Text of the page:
If you do notice your nipples becoming tender when pumping, try a nipple cream for breastfeeding. These creams often work well for relieving sore nipples from pumping. Coconut oil is a good option as well for sore nipples.
There is no exact formula to a power pumping session, but as a start, you could try this power pumping session schedule:
- Pump for 20 minutes
- Rest for 10 minutes
- Pump for 10 minutes
- Rest for 10 minutes
- Pump for 10 minutes
Some moms choose to pump for 5 minutes on and then 5 minutes off for an hour. The timing is up to you. So long as you alternate between pumping and resting, it will work fine.
Can you power pump with a manual pump?
Though power pumping with a manual pump is possible, it is not recommended. Manual pumps are often hard to use for long periods. Your hand will likely get tired before the session is over.
An electric pump will allow you to rest while the pump does the work. Electric pumps might even extract more milk than you could have manually.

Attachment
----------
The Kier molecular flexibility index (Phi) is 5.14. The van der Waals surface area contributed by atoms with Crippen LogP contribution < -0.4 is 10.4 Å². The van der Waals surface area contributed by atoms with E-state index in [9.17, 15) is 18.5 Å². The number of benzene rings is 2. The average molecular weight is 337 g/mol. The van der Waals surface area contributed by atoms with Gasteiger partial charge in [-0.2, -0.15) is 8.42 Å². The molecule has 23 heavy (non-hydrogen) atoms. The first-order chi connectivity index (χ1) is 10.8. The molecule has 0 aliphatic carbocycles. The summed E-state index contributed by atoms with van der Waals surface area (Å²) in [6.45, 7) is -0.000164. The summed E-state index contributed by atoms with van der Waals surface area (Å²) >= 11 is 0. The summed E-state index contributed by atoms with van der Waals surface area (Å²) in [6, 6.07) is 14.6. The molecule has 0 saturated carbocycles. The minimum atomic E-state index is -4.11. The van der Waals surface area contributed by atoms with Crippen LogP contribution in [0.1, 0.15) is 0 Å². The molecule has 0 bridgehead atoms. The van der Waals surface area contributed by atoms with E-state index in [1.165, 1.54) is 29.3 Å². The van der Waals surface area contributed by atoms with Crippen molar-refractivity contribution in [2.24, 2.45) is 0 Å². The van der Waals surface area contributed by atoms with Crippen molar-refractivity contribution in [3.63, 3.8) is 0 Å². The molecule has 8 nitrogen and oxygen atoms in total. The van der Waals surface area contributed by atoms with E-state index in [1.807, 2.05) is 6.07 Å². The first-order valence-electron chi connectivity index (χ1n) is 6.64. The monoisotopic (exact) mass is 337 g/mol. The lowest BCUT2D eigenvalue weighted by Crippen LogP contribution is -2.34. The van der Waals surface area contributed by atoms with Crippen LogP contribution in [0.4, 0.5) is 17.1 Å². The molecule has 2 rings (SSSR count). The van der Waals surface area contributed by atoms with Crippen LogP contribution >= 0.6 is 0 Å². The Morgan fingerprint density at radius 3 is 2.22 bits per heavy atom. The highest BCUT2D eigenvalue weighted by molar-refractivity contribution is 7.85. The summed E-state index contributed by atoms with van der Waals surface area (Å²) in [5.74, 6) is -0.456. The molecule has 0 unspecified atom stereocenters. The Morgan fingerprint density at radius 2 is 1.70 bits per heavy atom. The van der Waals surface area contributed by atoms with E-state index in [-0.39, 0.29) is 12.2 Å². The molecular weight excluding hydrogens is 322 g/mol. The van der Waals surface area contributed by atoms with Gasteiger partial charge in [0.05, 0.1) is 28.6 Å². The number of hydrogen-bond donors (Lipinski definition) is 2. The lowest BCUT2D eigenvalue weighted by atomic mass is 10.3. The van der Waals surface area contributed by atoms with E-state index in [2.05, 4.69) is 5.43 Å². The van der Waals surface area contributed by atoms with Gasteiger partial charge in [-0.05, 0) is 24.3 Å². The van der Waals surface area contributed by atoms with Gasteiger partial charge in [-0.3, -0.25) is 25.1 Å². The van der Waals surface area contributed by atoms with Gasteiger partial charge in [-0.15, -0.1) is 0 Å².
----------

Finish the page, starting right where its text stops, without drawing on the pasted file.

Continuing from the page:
How often should you do power pumping?
Power pumping can be repeated up to twice a day until you see results. This will likely depend on your schedule. Some moms find it hard to power pump more than once a day.
Though it might not seem like much, even just an hour a day will likely make a difference in your breast milk supply.
What is the best time of day to perform power pumping?
Some moms find that power pumping in the morning when their supply is high works best. Others prefer to wait until the evening when the baby is in bed. Find a time that works best for you and that doesn’t add extra stress to your plate.
Should you keep power pumping if no milk is coming out?
You might find that your breast becomes empty when you start to power pump. This is okay. Your goal is to pump until you feel a letdown.